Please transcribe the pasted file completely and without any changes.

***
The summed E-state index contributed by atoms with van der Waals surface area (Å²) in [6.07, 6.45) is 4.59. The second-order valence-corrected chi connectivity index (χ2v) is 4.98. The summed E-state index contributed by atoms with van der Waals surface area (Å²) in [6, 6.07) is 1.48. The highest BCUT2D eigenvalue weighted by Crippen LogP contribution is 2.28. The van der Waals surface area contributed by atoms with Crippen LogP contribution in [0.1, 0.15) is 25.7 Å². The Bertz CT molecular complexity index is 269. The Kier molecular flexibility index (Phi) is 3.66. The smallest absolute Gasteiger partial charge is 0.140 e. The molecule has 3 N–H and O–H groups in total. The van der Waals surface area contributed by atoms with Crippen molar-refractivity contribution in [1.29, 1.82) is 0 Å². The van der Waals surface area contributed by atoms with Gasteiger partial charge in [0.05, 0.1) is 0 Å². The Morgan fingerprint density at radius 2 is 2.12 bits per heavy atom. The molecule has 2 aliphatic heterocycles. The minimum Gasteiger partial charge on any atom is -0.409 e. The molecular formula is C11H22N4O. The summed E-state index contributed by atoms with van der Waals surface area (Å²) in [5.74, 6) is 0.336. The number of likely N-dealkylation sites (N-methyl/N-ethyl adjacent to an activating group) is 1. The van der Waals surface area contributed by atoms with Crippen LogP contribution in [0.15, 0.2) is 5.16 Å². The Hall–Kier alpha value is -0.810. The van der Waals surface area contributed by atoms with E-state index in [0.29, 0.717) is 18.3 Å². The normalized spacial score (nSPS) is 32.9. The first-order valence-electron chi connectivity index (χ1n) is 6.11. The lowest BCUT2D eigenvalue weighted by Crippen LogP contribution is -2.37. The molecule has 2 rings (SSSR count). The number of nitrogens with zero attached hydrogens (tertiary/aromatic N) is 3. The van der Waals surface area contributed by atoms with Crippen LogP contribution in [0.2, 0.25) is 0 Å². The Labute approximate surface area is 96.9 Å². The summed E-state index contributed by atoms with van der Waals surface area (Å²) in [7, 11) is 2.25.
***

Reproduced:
The summed E-state index contributed by atoms with van der Waals surface area (Å²) in [6.07, 6.45) is 4.59. The second-order valence-corrected chi connectivity index (χ2v) is 4.98. The summed E-state index contributed by atoms with van der Waals surface area (Å²) in [6, 6.07) is 1.48. The highest BCUT2D eigenvalue weighted by Crippen LogP contribution is 2.28. The van der Waals surface area contributed by atoms with Crippen LogP contribution in [0.1, 0.15) is 25.7 Å². The Bertz CT molecular complexity index is 269. The Kier molecular flexibility index (Phi) is 3.66. The smallest absolute Gasteiger partial charge is 0.140 e. The molecule has 3 N–H and O–H groups in total. The van der Waals surface area contributed by atoms with Crippen molar-refractivity contribution in [1.29, 1.82) is 0 Å². The van der Waals surface area contributed by atoms with Gasteiger partial charge in [0.05, 0.1) is 0 Å². The Morgan fingerprint density at radius 2 is 2.12 bits per heavy atom. The molecule has 2 aliphatic heterocycles. The minimum Gasteiger partial charge on any atom is -0.409 e. The molecular formula is C11H22N4O. The summed E-state index contributed by atoms with van der Waals surface area (Å²) in [5.74, 6) is 0.336. The number of likely N-dealkylation sites (N-methyl/N-ethyl adjacent to an activating group) is 1. The van der Waals surface area contributed by atoms with Crippen LogP contribution in [0.15, 0.2) is 5.16 Å². The Hall–Kier alpha value is -0.810. The van der Waals surface area contributed by atoms with E-state index in [0.29, 0.717) is 18.3 Å². The normalized spacial score (nSPS) is 32.9. The first-order valence-electron chi connectivity index (χ1n) is 6.11. The lowest BCUT2D eigenvalue weighted by Crippen LogP contribution is -2.37. The molecule has 2 rings (SSSR count). The number of nitrogens with zero attached hydrogens (tertiary/aromatic N) is 3. The van der Waals surface area contributed by atoms with Crippen LogP contribution in [0.2, 0.25) is 0 Å². The Labute approximate surface area is 96.9 Å². The summed E-state index contributed by atoms with van der Waals surface area (Å²) in [7, 11) is 2.25.